Would God really use a
wet-behind-the-ears baby Christian to further His Kingdom and to serve others?
Does God ever get tickled at the well-intentioned but misdirected new believer
who might occasionally move before praying, speak before thinking or wind up
with a proverbial “foot in the mouth”? Absolutely! In Come to the Table (Thomas
Nelson), best-selling author Neta Jackson crafts a humorous but
spiritually significant novel that portrays the willingness and delight of God
to gently lead His children to maturity.
The second volume in
Jackson’s second novel in the SouledOut Sisters series, Come to the Table
features the charming but realistically flawed characters that readers will
recognize from the Yada Yada Prayer Group and House of
Hope novels, as well as some new faces. Skillfully weaving together
these characters in a plot that is both lighthearted and intense, this
faith-affirming story is sure to keep Jackson’s fans asking for more.
Kat Davies admittedly
feels most comfortable in the driver’s seat, but she is more inclined to steer
with her heart than with her brain. Even after her commitment to follow Jesus,
Kat’s take-charge personality and insatiable zest for life often lead her into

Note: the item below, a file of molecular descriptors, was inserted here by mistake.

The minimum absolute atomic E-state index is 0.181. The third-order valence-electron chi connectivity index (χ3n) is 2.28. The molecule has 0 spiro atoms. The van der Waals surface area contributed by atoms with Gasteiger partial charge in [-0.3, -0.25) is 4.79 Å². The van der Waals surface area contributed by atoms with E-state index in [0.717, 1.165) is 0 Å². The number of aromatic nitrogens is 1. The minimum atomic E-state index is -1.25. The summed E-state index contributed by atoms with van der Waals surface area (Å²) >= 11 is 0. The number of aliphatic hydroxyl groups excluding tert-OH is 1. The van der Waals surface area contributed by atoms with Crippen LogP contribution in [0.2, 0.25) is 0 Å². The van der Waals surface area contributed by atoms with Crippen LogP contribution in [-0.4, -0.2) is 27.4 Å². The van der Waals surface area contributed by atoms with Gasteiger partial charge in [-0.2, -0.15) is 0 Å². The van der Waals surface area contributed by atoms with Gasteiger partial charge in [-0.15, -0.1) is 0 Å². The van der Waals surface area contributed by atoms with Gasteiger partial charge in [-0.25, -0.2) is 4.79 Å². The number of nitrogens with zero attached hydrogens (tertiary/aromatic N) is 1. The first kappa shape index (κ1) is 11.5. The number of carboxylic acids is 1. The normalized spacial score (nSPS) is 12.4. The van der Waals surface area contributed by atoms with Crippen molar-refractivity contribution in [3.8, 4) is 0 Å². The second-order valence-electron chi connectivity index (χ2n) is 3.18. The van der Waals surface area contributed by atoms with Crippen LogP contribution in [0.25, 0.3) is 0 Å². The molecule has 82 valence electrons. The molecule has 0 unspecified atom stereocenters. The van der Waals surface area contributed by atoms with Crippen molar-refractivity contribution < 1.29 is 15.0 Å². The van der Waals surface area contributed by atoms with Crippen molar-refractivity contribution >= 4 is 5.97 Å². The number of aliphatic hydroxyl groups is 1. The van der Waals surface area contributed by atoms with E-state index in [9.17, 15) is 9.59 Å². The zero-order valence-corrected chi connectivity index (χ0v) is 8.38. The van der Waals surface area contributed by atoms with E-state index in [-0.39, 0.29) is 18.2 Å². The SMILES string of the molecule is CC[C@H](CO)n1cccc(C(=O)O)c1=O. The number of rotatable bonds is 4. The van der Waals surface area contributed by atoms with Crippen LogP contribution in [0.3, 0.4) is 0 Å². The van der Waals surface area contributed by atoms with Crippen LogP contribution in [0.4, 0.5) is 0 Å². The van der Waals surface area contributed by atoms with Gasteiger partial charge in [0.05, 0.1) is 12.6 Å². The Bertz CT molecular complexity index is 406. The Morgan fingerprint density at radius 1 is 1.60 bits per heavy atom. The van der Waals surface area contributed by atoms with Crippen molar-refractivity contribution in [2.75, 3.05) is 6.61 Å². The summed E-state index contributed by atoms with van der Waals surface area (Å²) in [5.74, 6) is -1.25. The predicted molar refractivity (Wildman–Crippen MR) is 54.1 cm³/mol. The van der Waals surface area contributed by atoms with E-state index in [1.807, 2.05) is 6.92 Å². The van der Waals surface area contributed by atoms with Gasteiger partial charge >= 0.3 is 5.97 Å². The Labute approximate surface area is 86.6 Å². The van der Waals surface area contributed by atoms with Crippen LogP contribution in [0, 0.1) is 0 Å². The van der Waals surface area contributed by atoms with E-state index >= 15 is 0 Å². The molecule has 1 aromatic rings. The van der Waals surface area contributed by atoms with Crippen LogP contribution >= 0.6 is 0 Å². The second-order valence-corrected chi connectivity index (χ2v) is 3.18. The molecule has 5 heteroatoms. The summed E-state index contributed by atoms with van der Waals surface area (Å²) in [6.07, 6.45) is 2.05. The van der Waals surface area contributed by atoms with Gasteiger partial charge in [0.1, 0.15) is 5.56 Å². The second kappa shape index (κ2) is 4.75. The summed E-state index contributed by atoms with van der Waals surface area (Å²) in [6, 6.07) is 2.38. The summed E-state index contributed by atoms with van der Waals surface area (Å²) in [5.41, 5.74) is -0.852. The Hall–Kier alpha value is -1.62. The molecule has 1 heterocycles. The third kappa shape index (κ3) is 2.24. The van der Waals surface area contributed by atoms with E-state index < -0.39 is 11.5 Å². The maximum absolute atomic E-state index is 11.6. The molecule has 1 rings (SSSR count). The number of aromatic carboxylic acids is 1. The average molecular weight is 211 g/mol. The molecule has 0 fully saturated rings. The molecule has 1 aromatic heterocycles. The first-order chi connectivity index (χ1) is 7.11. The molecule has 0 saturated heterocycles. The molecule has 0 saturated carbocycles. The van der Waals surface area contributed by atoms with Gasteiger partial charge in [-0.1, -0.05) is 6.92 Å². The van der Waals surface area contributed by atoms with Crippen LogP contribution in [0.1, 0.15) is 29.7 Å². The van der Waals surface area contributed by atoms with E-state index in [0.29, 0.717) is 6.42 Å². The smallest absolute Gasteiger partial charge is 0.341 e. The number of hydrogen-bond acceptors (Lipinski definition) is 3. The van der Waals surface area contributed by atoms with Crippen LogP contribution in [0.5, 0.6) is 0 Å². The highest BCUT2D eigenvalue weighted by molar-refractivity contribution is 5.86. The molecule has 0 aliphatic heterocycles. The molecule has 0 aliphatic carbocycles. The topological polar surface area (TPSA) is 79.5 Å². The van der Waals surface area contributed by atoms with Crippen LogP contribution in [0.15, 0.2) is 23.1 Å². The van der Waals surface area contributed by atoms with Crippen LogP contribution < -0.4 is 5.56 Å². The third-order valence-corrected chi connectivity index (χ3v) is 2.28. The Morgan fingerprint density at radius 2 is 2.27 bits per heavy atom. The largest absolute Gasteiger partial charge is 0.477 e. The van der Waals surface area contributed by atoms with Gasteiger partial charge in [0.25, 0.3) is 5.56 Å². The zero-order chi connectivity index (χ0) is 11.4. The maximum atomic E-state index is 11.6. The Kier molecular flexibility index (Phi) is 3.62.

one sticky situation after another.
New in her faith and
eager to exercise it, Kat embraces the more radical implications of
Christianity with reckless abandon. She invites Rochelle, a homeless mother,
and her son to move into the apartment she shares with two other housemates. At
the same time, her feelings for Nick are getting harder to ignore. The fact
that he’s the pastoral intern at SouledOut Community Church and one
of her housemates makes it complicated enough. But when Rochelle shows interest
in Nick as a father-figure for her son, their apartment starts feeling way too
And she finally finds a
practical way to channel her passion for healthy eating by starting a food
pantry at the church. But not everyone thinks the food pantry is a good idea.
When the woman she thought would be her biggest support just wants to “pray”
about it, Kat is forced to look deeper at her own motives. Only when she begins
to look beyond food as an issue does she see people who are hungry and thirsty
for more than just food and drink and realize the deeper significance of
inviting them to “come to the table.”
Kat must do some serious soul searching to
determine where God is asking her to use her talents and passion… and what role
she wants to play in Nick’s life.
With the affirmation and encouragement of the
spiritual mentors in the Yada Yada Prayer Group and the congregation at
SouledOut Community Church, Kat begins to grasp God’s heart for the homeless,
the poor, the struggling, the addicted and the hungry. As the implications of
Matthew 10:42 take root in her spirit, “If you give a cup of cold water to one
of the least of my followers, you will surely be rewarded,” Kat freely
surrenders her own strong will to the perfect will of God—a giant step on the
road to maturity.